"Most people like to believe something is or is not true.  Great scientists tolerate ambiguity very well.  They believe the theory enough to go ahead; they doubt it enough to notice the errors and faults so they can step forward and create the new replacement theory. If you believe too much you'll never notice the flaws; if you doubt too much you won't get started. It requires a lovely balance."  Richard W. Hamming (1986).  "You and Your Research."  Presentationg at the Morrise Research and Engineering Center, Morristown, NJ.  Transcription by J.F. Kaiser.  Available at
The efforts of some cyber-sleuths, insurgent independent journalists and bloggers "are the latest sign that a new generation of individuals see 'information gathering as a participatory contact sport,' said Jonathan Zittrain, a law professor at the Harvard Law School and a co-founder of its Berkman Center for Internet and Society.  'I think that is a positive sign.'"  Quoted in Miguel Helft (2008).  "Internet-Age Detective on the Trail of Gymnasts:  Cyber-Sleuth Uncovers Information on Disputed Birth Dates of Chinese Athletes."  New York Times, August 29, C14.
According to the theory of relativity, you already read this disclaimer -- just in a different place.
CopyLeft 2018 Elvin K. Wyly
Except where otherwise noted, this site is
licensed under a Creative Commons Attribution-NonCommercial-ShareAlike 2.5 Canada License.

Sixty million observations!  Eighty eight million! 

The paragraph above is a lie.  When words hurt, sentences kill.  And those do.  My first sentence above erased eight hundred forty one thousand, three hundred seventeen individual stories.  The second sentence disappeared five hundred sixty-one thousand, one hundred thirteen.

How could I be so callous, so care-less?

What can these huge numbers mean, when the complexity of individuals, all those multifaceted lives, are distilled down into ... each ... one?  One.  Each one an observation.  Capable of being observed.

Now I think I understand why Markus Doel (2001) was so angry with the number one.  It puts everything on the same level, and that feels violent, when we realize how many different sides there are to our own personal, individual identities.  Think of trying to summarize as as "one" "observation."  One?  Louis Wirth (1938) taught us that the segmented self is the essence of personal identity in the overwhelming informational ecosystem of the city:  we show different sides of ourselves when we interact with different people, in different circumstances.  Indeed, we act so differently that perhaps it would be more honest just to say that we really are different 'selves' in different situations.  Michael Curry (1997) brilliantly updates the idea for today's "digital invidual" -- the passwords, avatars, and cookie-and-GPS-trails each of us leaves for others exploring the strange landscapes of the social web.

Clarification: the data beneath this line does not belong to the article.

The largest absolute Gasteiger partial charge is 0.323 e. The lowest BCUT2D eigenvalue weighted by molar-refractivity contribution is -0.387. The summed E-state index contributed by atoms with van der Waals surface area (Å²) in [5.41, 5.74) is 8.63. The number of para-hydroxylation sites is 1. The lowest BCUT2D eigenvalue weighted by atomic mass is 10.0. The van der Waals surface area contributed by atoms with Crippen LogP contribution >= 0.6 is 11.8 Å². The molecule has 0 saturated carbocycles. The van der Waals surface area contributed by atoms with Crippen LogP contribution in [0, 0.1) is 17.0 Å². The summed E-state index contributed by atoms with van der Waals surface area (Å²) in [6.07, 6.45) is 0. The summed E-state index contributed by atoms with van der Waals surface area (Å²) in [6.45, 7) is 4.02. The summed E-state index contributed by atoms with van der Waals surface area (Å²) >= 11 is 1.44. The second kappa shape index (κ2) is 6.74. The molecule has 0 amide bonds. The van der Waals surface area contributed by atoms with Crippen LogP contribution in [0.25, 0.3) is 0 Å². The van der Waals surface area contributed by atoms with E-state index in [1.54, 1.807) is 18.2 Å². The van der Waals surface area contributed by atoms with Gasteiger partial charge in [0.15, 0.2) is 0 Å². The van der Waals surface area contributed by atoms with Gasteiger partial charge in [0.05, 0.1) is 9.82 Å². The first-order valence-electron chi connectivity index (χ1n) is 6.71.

.  Torsten Hagerstrand and Allan Pred understand this, and so does Julie Graham (1993), Ananya Roy (2011), Michael Curry (1997), and Elizabeth Lee (2012).

So does Auguste Comte, and Louis Wirth, and Peter Gould, and Julie Graham, they're speaking now through Michael Curry (1997), and Ananya Roy (2011), Elizabeth Lee (2012), and so many others, each
Quick links to current addictions
Recent Bedtime data-documentation-what-does-this-variable-mean? Reading...
Global Digital Activism Dataset

"The data-antagonistic Harper government has so muzzled federal scientists that an editorial in the prestigious Nature magazine demanded that it was "time for the Canadian government to set its scientists free."
Andrew Nikiforuk (2012).  "Understanding Harper's Evangelical Mission."  The Tyee, March 26.

"...he had already trained himself to tune out the daily ratings updates, which arrive on computers and BlackBerries throughout Rockefeller Center every weekday at four.  'Obviously, the numbers are bad right now,' he said.  But television ratings are notoriously noisy, distorted by imperfect monitoring and by the imperfect science of statistical extrapolation, so he was on guard against drawing lessons from a strong Thursday, or a weak Monday.  'Looking at day-to-day ratings tickles the worst instincts human beings have on causal inference,' he said, sounding as if he were a rat, describing his own lab.  'It creates cargo cult.  It creates rain dances.  It's like, Oh my God, the number's good today.  What did we do yesterday?  Well, we danced, and it rained.  So let's dance!'"
MSNBC host Chris Hayes, describing the ratings analysis for his new show All In With Chris Hayes, cited in Kelefa Sanneh (2013).  "Twenty-Four Hour Party People."  The New Yorker, September 2, 48-57, quote from p. 51.

Matthew Zook's "Floating Sheep"
"Cyberspace. Places. Users. SMUSH! Wow!"
Wow, indeed...!

Federal Reserve Economic Data
recently applauded as "the most amazing economics website in the world."

Brookings EITC Interactive